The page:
Caro Meets Festivals Interview Theatre Interview

Daniel Goldman: CASA Latin American Theatre Festival

By | Published on Wednesday 20 September 2017

You might recall that last week we published an interview with Trevor White, one of the two stars of ‘Thebes Land’, which, following a hugely successful 2016 run, is currently showing as part of this year’s CASA Latin American Theatre Festival.
Now, ‘Thebes Land’ is brilliant, but there are of course a great many more CASA events to not-miss. To find out more about those, and to get some in depth info about the festival, I spoke to its founder, Daniel Goldman.

CM: Can you start by telling us a bit about the history of the festival – what inspired it and what are its aims?
DG: I founded CASA in 2007 to bring Latin American theatre and culture to the UK. I lived in Argentina in 2001-2002 and discovered a theatre that was more politically and socially engaged than most of the theatre I’d seen in the UK. When I came back to London, I realised that while there was a pretty healthy Latin American art, cinema and music scene here in London, there was close to zero theatre coming over. I wanted to change that and with a brilliant group of volunteers, we started CASA.

Since 2007, the festival has grown and grown, and our aims have become more ambitious. While our focus remains on bringing brilliant Latin American theatre companies to the UK, we’re also committed to developing UK-based Latin American performance artists, creating opportunities for the UK’s Latin American community to access the arts and producing English language versions of great Latin American plays.

CM: How do you find, or decide, the events that form the festival?
DG: We programme the international shows in a number of ways – by going to festivals in Latin America and inviting the best shows, by watching videos that theatre companies from across the continent send us and also, occasionally, by writing to the big names and asking them nicely if they fancy coming over. In terms of programming the UK works, some of the shows have been selected through an open call, some of the shows are commissions or co-partnered events, and some are shows and artists we’ve simply invited. Finally, lots of our complementary activities have been designed and organised by the team. This year we’re trialling an artist liaison scheme where emerging artists and producers are attached to one of our international companies and they are given a budget to produce events around the shows they are attached to.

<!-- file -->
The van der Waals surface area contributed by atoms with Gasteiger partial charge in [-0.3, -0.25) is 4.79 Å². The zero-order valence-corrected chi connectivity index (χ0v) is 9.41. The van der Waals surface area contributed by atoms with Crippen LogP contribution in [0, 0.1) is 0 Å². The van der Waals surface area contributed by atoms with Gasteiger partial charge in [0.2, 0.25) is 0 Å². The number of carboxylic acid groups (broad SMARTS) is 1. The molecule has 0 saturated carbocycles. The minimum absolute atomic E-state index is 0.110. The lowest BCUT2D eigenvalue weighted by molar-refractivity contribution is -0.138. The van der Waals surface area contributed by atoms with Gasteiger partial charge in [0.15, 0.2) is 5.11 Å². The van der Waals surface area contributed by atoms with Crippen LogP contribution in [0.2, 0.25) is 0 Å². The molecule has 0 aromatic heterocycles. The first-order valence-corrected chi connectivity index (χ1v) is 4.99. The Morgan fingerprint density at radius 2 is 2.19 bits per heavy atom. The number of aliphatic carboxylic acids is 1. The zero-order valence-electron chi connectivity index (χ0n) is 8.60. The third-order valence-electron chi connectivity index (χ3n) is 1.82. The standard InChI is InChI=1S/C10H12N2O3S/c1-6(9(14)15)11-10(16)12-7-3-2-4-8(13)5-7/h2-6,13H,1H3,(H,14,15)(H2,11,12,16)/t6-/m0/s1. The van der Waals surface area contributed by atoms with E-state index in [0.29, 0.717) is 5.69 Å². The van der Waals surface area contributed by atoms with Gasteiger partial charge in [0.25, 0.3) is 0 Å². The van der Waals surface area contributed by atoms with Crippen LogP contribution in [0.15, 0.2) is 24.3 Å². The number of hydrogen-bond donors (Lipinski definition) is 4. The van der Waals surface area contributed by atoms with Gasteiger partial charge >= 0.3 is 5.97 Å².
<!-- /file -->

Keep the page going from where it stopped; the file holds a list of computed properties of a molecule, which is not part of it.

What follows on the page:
CM: What genres are included in the festival? Can it be anything?
DG: We’re open to all genres of performance and yes, it can be anything… so long as it’s very good! We don’t programme with a theme in my mind but themes and patterns always emerge and that’s the same with form. We’ve had past editions that have been very strong on, say, puppetry or documentary theatre or clown. Or have centred strongly on a particular theme such as exile, or journeys, or indigenous identities. This year, I would say that the genre this year is very physical text-based theatre and the main theme of the international programme is gender violence. That’s not to say that audiences won’t laugh or be moved by beauty – they absolutely will – but the humour this year is dark.